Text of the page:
The Franck Defense of Roberts

 

I have been reading the various attempts by conservatives to defend Chief Justice Roberts, or his opinion in the Obamacare case, or to find silver linings in it, in much the same way that I imagine Roberts himself read the Obamacare law: with a desperate hope to find a way to think better of it. So far interpretive charity has failed me, as I wish it had failed him.

In future posts—consider this fair warning—I will consider the claims that Roberts’s holdings regarding the commerce clause and the limits on federal “coercion” of the states amount to a cleverly constructed trap for liberals. For this post let me start with Matthew Franck, whose clear and penetrating writing on the law has changed my mind on many previous occasions. He has emerged, to my mind, as the best of Roberts’s defenders. Which is a bit curious, since he writes, “I happen to agree with the dissenters.” In a series of posts (second, third), however, he has argued that Roberts’s argument was a reasonable one that does not deserve many of the criticisms it has drawn—including my own.

In the course of making his case, Franck makes many indisputable points. No reader can validly infer from the mere fact that he finds Roberts’s opinion unpersuasive that Roberts must also have found it unpersuasive, and was therefore engaging in some species of dishonesty. Franck is also right to reject the parallel drawn between Chief Justice Roberts and Chief Justice John Marshall, which imagines that the earlier jurist craftily manipulated Marbury v. Madison to reach a politically congenial conclusion. (Journalistic conventional wisdom has not caught up to the scholarship on that case.)

My alleged offense was to accuse Roberts of acting like a “slippery” “politician” in rewriting the Obamacare statute. Franck argues that even if Roberts is guilty of rewriting the statute, there is no evidence that he sees himself as having rewritten it, and therefore my characterization is unjust (as are similar ones by others). I don’t understand how Roberts can fail to grasp this point.

Consider: The statute as written denies all federal Medicaid funds to states that refuse to expand the program. Roberts, concluding that this threat is unconstitutional, did not strike down the whole statute, or strike down the Medicaid expansion, but selected a new condition out of a large range of possible alternatives to impose. If this move does not count as a conscious rewriting of the law, what would?

Yuval Levin writes, “The law as the Supreme Court has rewritten it today would not have passed. It contains all of the many grave flaws that have made Obamacare so unpopular, and fewer of the elements that finally persuaded some wavering Democrats to hold their noses and vote for it.” Levin’s understanding of this point cannot be attributed to Roberts, of course, but it is hard to believe he missed the fact that the law that survived the Court differs substantially from the one that reached it. (Perhaps we should call the new one Robertscare.)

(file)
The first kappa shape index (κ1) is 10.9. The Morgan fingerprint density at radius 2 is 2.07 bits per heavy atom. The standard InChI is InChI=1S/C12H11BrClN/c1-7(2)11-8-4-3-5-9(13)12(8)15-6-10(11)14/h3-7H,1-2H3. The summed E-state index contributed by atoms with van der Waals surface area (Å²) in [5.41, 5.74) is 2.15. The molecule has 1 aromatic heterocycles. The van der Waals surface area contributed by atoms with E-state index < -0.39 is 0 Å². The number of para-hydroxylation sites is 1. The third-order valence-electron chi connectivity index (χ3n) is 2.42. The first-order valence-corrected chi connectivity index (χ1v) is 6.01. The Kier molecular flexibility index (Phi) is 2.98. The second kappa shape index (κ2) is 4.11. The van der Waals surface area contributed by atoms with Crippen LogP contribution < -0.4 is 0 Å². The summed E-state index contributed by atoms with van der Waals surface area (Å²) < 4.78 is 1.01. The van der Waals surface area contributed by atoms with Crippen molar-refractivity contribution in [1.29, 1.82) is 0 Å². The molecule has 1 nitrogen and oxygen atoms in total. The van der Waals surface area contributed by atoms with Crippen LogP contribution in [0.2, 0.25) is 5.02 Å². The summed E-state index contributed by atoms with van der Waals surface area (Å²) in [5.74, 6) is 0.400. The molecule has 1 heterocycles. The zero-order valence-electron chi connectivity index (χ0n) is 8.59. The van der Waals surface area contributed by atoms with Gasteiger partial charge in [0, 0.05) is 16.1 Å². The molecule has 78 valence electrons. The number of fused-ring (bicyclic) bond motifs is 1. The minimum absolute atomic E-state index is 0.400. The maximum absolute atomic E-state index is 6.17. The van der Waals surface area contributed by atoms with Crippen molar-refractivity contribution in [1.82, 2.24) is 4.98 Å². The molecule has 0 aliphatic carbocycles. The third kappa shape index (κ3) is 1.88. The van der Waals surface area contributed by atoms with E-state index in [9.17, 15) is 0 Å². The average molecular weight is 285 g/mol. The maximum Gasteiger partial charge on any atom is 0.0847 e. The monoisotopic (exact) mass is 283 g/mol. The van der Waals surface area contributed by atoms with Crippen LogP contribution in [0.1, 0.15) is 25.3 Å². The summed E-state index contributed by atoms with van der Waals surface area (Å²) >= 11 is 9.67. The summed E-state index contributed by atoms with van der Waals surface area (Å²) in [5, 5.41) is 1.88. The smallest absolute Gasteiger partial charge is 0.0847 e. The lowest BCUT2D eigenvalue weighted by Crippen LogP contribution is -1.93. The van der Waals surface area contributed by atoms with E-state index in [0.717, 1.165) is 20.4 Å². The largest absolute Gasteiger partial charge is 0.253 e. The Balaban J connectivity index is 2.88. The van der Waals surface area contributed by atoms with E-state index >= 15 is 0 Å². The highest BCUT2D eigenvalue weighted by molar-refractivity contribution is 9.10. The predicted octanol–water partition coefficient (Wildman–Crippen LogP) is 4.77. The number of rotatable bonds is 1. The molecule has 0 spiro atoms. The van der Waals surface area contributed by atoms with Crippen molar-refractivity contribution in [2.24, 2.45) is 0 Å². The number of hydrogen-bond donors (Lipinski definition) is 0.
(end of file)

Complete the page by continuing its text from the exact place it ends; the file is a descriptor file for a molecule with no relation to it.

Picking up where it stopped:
In other words: Of course he rewrote the law, and with a fair degree of discretion in how he did so.

For the same reasons, David Brooks’s paean to Roberts’s “modesty” in this case is unpersuasive. Argue, if you want, that rewriting the law from the bench was the right thing to do. Do not try to claim it was the modest thing to do.

To return to Franck: His posts (especially the second one) also seem to be plagued by a false alternative. Either Roberts was unduly influenced by pressure, or he issued a decision he considered defensible. Let me suggest, without making any claims about Roberts’s psychology, that corruptions of the will and intellect can happen more subtly than that. Someone with a strongly felt motive to reach a particular result may find the argument for it rather more plausible than he would have without it. Pressure can supply that motive.

Franck concludes his latest post by lighting a stick of dynamite: “The intensity, passion, and frequent fallaciousness of the criticism aimed in his direction suggest that for many of his critics, it has always been the result that matters–the fall of ObamaCare–rather than the integrity of legal reasoning.” As often happens with dynamite in cartoons, however, the explosion seems to demolish the wrong side.

Is not Franck doing the very thing he is condemning? He is using the alleged weakness of the arguments of Roberts’s critics as a premise from which to reach the conclusion that they care about political outcomes more than the integrity of legal reasoning. If it is not wrong for him to make that kind of argument, however, it cannot be wrong for them to do the same thing. The question becomes whether Roberts’s arguments are, in fact, so weak as to raise suspicions about his motives.

Opinions on this question will of course differ. I will note three facts that do not settle the matter but do seem highly suggestive. Lower courts did not find Roberts’s argument persuasive. Few of those who find his opinion congenial find it persuasive either. And as sympathetic an observer as Matthew Franck has not been fully persuaded by it either.

Ramesh Ponnuru — Ramesh Ponnuru is a senior editor for National Review, a columnist for Bloomberg View, a visiting fellow at the American Enterprise Institute, and a senior fellow at the National Review Institute.

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